Kansas State Wildcats
| MESSAGE BOARD
REGION: Mideast SEED: 2
COACH: Deb Patterson CONFERENCE: Big 12
Road to the Final Four ...................................................................................
The Wildcats seem to have more detractors than any Big 12 team. Perhaps that's because their rise was so quick and they don't have a big March win the past two seasons anywhere besides at home. Of course, three years ago they were last in the league, so that's some perspective for those who want to talk about how K-State "always'' underachieves -- as if they've had top-10 talent for several years now. The Wildcats are great front-runners -- they almost never blow leads -- but they've been known to get very tight when down, though they rallied from big deficits on the road during the league season. K-State depends on offensive execution -- when it's "on,'' nobody does it better -- but there are matchups (such as quick guards) that give the Cats trouble. Nicole Ohlde needs a strong NCAA Tournament to change the perception that she's not a big-game player. Kendra Wecker has been overlooked on national honors, but she's a superstar.
|PLAYER TO WATCH|
Nicole Ohlde and Kendra Wecker
The Wildcats have one of the best 1-2 punches in the country. And that's why we're cheating a little bit. With nearly identical statistics, how do you decide which one to watch. Wecker, a 5-foot-11 junior forward who's simply one of the best athletes in the country, and 6-5 Ohlde, a senior who's regarded as the nation's top center, both average about 17 points and have more than 75 double-doubles between them. Wecker is the better rebounder (8.2 to Ohlde's 6.7) and has more steals, while Ohlde has superior numbers in assists and blocks. Mechelle Voepel labels them the best teammate duo in the country.
ANALYSIS BY ESPN'S STACEY DALES-SCHUMAN
There are few teams with as much offensive potency as the Wildcats. With that said, however, it has been the evolution of defense that has spurred Kansas State's improvement this season. The Wildcats' defense is often overlooked because they showcase exciting offense from nearly ever position on the floor.
With solid player-to-player defense that aims this season to create more steals and subsequent transition scores, the Wildcats are sitting in a better position than ever before under Deb Patterson. While she has strived to reduce team pressures this season, it's certainly showing in her players.
Still, because of all that talent, many people feel the team has underachieved. They have typically started each of the past seasons with striking success, but then tuckered out as tourney time approached. Having lost early this season with a relatively young but experienced squad, they are peaking into prime form when it counts most.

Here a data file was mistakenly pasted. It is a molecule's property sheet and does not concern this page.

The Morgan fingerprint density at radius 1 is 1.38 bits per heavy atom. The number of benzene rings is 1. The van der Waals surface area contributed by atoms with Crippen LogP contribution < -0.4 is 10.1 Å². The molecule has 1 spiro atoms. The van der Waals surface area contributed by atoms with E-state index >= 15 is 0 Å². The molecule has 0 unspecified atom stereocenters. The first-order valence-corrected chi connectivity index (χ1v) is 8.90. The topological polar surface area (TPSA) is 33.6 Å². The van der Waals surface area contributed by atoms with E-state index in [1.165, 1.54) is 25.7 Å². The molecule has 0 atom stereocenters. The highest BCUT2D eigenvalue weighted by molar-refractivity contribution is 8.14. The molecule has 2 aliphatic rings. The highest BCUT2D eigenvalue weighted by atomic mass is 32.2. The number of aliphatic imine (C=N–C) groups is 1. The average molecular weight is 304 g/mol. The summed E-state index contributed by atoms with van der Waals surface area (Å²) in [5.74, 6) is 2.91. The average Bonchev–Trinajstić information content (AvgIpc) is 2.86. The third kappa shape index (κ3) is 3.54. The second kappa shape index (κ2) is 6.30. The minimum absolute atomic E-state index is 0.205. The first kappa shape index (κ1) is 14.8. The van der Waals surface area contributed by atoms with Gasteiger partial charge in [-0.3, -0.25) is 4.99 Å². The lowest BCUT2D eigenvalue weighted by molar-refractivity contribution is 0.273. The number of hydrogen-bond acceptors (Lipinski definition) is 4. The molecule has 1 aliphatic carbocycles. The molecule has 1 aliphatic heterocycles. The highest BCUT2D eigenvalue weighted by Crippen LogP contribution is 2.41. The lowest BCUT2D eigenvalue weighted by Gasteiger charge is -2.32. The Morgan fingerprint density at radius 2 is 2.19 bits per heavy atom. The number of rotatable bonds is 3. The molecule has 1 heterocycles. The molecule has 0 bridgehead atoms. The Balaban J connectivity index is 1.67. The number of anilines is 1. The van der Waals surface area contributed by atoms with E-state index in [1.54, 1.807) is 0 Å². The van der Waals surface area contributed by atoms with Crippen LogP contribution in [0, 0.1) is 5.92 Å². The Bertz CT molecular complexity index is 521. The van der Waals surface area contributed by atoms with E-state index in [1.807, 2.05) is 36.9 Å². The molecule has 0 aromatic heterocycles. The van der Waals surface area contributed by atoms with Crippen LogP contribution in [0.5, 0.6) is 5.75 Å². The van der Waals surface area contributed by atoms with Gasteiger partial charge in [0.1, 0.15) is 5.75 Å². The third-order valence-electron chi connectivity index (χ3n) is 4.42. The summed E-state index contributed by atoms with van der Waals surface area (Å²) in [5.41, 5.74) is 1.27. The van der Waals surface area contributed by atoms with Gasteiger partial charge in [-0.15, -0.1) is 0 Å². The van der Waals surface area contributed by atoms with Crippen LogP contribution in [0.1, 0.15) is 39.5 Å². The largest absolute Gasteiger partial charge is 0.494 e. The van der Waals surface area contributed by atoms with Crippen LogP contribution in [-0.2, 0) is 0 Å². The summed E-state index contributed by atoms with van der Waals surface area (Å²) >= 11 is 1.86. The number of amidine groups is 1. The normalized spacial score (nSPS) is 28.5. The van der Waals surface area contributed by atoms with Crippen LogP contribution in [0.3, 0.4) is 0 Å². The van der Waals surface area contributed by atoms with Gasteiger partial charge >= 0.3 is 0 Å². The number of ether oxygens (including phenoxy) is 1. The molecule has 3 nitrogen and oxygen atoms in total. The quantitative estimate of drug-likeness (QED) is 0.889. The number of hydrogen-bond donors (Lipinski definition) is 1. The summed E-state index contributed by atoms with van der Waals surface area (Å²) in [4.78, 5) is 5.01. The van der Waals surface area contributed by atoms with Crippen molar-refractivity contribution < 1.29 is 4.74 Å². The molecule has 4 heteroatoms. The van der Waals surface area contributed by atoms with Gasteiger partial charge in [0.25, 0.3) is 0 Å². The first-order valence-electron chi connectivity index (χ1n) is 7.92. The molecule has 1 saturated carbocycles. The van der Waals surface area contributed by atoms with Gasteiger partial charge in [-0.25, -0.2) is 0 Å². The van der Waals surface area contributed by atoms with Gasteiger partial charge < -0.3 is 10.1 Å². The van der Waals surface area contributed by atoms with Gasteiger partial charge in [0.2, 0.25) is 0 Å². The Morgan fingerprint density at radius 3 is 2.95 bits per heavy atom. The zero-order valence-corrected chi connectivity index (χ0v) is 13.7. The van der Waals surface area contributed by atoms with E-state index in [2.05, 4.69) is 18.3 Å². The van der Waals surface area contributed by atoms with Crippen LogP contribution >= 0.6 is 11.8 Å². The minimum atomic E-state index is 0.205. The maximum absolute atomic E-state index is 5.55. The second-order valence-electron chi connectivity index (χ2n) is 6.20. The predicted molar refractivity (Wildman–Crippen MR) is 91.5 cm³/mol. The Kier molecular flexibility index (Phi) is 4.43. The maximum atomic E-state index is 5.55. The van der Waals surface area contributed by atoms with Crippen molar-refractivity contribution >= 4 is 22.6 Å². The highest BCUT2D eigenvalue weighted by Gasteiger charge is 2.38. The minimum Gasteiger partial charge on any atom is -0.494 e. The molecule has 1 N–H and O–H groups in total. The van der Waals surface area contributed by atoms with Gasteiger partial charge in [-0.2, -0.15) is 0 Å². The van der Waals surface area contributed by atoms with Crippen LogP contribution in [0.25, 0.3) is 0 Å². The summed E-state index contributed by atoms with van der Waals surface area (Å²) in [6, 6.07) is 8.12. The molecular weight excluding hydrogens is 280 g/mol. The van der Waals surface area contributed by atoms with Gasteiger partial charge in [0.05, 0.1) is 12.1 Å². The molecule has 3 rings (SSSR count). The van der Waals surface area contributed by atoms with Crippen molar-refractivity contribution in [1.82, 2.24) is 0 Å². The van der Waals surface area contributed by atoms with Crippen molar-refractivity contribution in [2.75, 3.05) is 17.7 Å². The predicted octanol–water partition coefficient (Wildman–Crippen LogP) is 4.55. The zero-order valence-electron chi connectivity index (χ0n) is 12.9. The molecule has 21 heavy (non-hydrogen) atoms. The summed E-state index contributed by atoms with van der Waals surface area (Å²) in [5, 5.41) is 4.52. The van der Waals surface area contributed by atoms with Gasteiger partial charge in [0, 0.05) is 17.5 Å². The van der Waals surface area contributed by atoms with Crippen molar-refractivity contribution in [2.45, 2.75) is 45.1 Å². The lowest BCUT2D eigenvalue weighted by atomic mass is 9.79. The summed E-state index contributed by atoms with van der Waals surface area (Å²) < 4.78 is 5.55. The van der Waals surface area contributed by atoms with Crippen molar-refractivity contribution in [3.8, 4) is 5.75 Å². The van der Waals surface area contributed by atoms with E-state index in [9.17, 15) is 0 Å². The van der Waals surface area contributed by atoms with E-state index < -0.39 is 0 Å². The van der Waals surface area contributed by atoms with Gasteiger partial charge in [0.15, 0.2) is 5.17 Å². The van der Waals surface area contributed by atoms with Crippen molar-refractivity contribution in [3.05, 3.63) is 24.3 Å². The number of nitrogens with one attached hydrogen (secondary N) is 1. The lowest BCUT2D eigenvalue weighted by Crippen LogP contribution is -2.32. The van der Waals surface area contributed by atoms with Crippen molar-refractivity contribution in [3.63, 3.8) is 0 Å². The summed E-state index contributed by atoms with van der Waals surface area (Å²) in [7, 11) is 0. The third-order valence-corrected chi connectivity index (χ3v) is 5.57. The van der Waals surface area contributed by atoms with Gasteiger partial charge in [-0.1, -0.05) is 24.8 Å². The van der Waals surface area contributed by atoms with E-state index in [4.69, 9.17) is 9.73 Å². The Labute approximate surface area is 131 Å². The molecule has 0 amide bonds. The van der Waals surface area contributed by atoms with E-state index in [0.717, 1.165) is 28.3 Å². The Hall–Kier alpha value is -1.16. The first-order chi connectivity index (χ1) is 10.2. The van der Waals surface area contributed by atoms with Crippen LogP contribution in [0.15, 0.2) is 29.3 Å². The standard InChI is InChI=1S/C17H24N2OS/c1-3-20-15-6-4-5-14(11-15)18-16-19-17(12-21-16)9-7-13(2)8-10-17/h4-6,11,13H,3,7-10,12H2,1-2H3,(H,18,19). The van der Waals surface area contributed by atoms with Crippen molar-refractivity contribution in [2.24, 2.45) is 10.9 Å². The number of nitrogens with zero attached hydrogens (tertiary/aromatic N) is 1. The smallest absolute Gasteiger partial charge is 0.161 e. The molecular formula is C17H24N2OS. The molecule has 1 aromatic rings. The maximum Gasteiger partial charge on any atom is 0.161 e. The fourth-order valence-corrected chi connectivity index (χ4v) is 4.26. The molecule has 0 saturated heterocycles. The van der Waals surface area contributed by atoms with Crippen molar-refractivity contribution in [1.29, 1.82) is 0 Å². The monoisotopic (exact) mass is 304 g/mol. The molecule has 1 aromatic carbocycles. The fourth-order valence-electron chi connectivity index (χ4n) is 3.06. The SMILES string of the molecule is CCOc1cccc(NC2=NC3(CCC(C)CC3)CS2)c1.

Nicole Ohlde, the one who wears the constant smile, is a leading prospect for player of the year honors. The 6-foot-5 senior center was chosen as the Big 12 Player of the Year because she's smart, athletic and can wheel at the post position as well as anyone.
Oh, and did we mention she has broke the career scoring records for K-State and the Big 12, and enters the NCAA Tournament with 2,193 points?
While Ohlde receives most of the media attention, junior power forward Kendra Wecker often takes a back seat. But Wecker has a mid-range pull-up that is drop-dead gorgeous, and her overall body strength has raised eyebrows. She ranks fifth in the K-State record books in both career scoring and rebounding.
K-State wouldn't be complete, though, if it didn't feature a strong backcourt. Junior guard Laurie Koehn has the long-range shooting capacity of a sharp-shooting assassin -- it's cock, pop and launch, and it usually goes in.
Alongside Koehn is the do-it-all Megan Mahoney. While she leads the team in assists at the point position, don't be surprised if she lights it up; she's a clear-cut proven scorer when called upon. Though Mahoney gets largely overshadowed, her leadership is the X-factor to how this team fairs.
Kansas State must continue to ascend in the Big 12 tournament and build momentum as it emerges into the field of 64. The Wildcats must have good play from the youngsters off the bench, which has been big plus for the team this season, as Deb Patterson has patiently allowed them to develop around their superiors.
Most importantly, they must have good leadership from seniors Ohlde and role-playing Amy Dutmer, and junior Mahoney. Leadership has been a question mark for this team at times, but if the Wildcats continue to compete as they have through the course of the season, good things are in store.